State v. Michael.

Citation37 W.Va. 565
PartiesState v. Michael.
Decision Date28 January 1893
CourtWest Virginia Supreme Court
1. Witness Incompetency.

The question of the competency of a witness is a question for the court and not for the jury; and when a witness is ottered in a criminal case, and a doubt is raised as to the competency of such witness, it is the duty of the court to determine that question upon a careful examination of the witness as to age, capacity and moral and legal accountability.

2. Witness Incompetency.

If the proposed witness is an infant of such tender years and mind as to be legally irresponsible for her conduct, aad to have no conception of the legal or moral obligation of an oath, nor of the pains and penalties for false swearing, she is not a competent witness.

3. Witness Incompetency.

A witness introduced in this case on behalf of the State five years of age, of ordinary intelligence, with very little or no knowledge of moral accountability, and clearly outside the pale of legal responsibility, is held competent to testify without a sufficient preliminary examination by the trial court to determine her competency. This was error, which will be reviewed by this Court.

4. Witness Incompetency.

If on the examination of such witness her incompetency appears, it is the duty of the court on motion of the accused to exclude her evidence from the jury; and it would be error for the court to refer the question of competency to the jury, either by instruction or otherwise.

Gibson, Hutchinson & Gibson and Campbell & Holt for plaintiff in error:

I. Proof of penetration, slight or complete, is a condition prece-

dent to the establishment of the crime of rape. Desty's Am. Cnm. Law, Sec. 133 a; 1 Va. Cas. 307.

II. Evidence of penetration in this case does not meet the re-

quirementsojlaw. 42 Tex. 226; 51 Cal. 371; 23 Graft. 954; 46 Cal. 549; 6 Cal. 221; 24 Gratt. 655.

E. S. Doolittle for plaintiff in error:

I. Indictment defective. 22 W. Va. 766; Code, c. 144, s.

15; 131. Com. book 4 section 212; 3 Ark. 400; 5 Gratt. 672; 2 Va. Cas. 235; 8 Gray 490; 42 Tex 228; 3 Park. Cr. (N. Y.) 15; 1 Knss. Cr. 586; 1 Chitt. Cr. L. 286; Arch. Cr. PI. 47.

II. Prosecuting witness incompetent for extreme youth. 10

Mass. 225;'21 Me. 341; Stra. 700; 1 Greenl. Ev. § 367; Id. § 328; 1 East P. C. 442; 1 Lea, Cr. Cas. 199; Whar. Cr. Ev. (9th Ed.) 368; 63 Ala. 62; 23 Tex. App. 1; 22 Tex. App. 529; 31 Ind. 90; 75 Ala, 21; 99 111. 368; 24 Graft, 649; 29 Gratt. 830; 75 Va. 885; 82 Va. 107; 10 Gratt. 722.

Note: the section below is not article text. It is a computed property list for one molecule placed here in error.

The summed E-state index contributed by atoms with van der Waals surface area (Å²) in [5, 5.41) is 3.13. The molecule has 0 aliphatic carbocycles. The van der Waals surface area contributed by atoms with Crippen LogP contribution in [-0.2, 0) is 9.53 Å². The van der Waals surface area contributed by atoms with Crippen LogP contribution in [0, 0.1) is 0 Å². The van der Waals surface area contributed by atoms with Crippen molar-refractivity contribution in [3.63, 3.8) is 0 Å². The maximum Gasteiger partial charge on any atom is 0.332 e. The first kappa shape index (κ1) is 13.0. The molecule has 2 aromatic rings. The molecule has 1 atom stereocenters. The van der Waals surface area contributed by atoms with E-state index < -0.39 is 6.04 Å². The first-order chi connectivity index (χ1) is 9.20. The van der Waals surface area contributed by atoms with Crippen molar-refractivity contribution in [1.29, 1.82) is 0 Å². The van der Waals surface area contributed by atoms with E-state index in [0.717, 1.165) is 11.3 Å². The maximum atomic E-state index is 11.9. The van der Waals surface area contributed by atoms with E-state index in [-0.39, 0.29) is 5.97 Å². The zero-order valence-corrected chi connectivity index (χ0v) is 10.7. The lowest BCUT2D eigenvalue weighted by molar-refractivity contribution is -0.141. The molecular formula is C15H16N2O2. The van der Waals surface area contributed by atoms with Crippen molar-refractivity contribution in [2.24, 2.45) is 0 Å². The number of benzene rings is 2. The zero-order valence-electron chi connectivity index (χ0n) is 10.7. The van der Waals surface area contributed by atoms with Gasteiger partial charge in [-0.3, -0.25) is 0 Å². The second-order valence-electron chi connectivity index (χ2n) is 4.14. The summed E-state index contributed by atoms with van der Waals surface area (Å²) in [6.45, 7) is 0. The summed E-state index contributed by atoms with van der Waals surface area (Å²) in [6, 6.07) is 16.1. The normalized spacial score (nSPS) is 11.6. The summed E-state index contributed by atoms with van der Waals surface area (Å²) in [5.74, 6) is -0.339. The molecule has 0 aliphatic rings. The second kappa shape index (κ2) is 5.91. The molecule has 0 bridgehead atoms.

III. Proof of penetration necessary to conviction of rape. Whar. Cr. L. (8th Ed.) § 555; 1 Va. Cas. 307; 3 Brev. 339; 40 Ala, 325; 42 Tex. 189; 43 Tex. 583; Phill. L. (N. C.) 231; 25 Wis. 413; 28 la. 397; 82 Va. 107; 2 W. & S. Med. Juris. §§ 245, 282; 2 Greenl. Ev. § 13 (note a).

IV. Verdict against the weight of evidence and should, have been set aside. 16 W. Va. 307; 23 W. Va. 229.

V. Erroneous instruction presumed to be prejudicial to defend-

ant. 6. W. Va. 258; 14 W. Va. 100.

VI. Jury should be carefully cautioned by the Court to thoroughly sift the testimony of children of tender years. 44 Mich. 286(38 Am. Rep. 265).

Attorney General Alfred Caldwell for the State: I. On indictment. Code, c. 144, s. 15; 2 Va. Cas. 235.

II. The injured child was properly examined as a witness. 1

Treadw. Con. S. Car. E. 354; 29 Gratt. 835.

III. What is rape? -2 Bish. Cr. L. §1115; 105 Mass. 376; 8 Cox C. C. 131; 1 Cox C. C. 220; 2 M. C. C. 15; Bouv. L. Die; 1 East P. C. 4341; 1 Hawk. P. C. (Curw. ed.) 122, § 2; 22 Wis. 445.

IV. Want of evidence of injury and violence not conclusive. 12 la. 66; 83 Ala. 40.

V. Prosecutrix could not consent. 2 Ya. Cas. 235; Code,

c. 144, s. 15.

VI. That other causes might have produced the pains, $c, is not sufficient to set aside the verdict. 25. Wis. 416.

VII. Evidence of other perpetrations admissible. 4 F. & F. 76.

VIII. Proof of emission unnecessary. 1 Va. Cas. 307; 4 C. & P. 249; 19 Eng. C. L. 368; 1 M. C. C. 342; 40 Ala. 325; 64 Wis. 472; 14 Neb. 205; 102 K Y. 234.

IX. Penetration is enough. 9 C. & P. 31; 38 Eng. C. L. 24.

X. Its extent is immaterial. 102 X. Y. 234; 9 C. & P. 118;

Bish. St. Cr. § 488; Whar. Cr. R, L. § 555; 1 Treadw. Con. S. C. 354; 65 X. C. 466; Houst. Cr. C. (Del.) 363; 45 Conn. 256; 124 111. 576; 111 Ind. 279; 9 C. & P. 752; 38 E. C. L. 320; 1 East P. C. 430; 9 C. & P. 118; 38 E. C. L. 80. XL Proof of penetration may be indirect. 28 Iowa, 397; 25 Wis. 413; Bish. St. Cr. §488.

XII. Very slightest insertion is sufficient. 1 C. & K. 393; 47 E. C. L. 393.

XIII. Rupture of the hymen even is not essential. 25 Wis. 415; 65 X. C. 466; 9 C. & P. 752; 9 C. & P. 118; Woodman & Tidy's Forensic Med. & Toxicology, 640; 3 Green. Ev. § 209; 1 Whar. C. L. § 555; 1 Barb. Cr. L. (3d. ed.) 77; Addis. (Perm.) 143.

XIV. Verdict should not be disturbed. -82 Va. 107: 30 Gratt. 855.

Dent, Judge: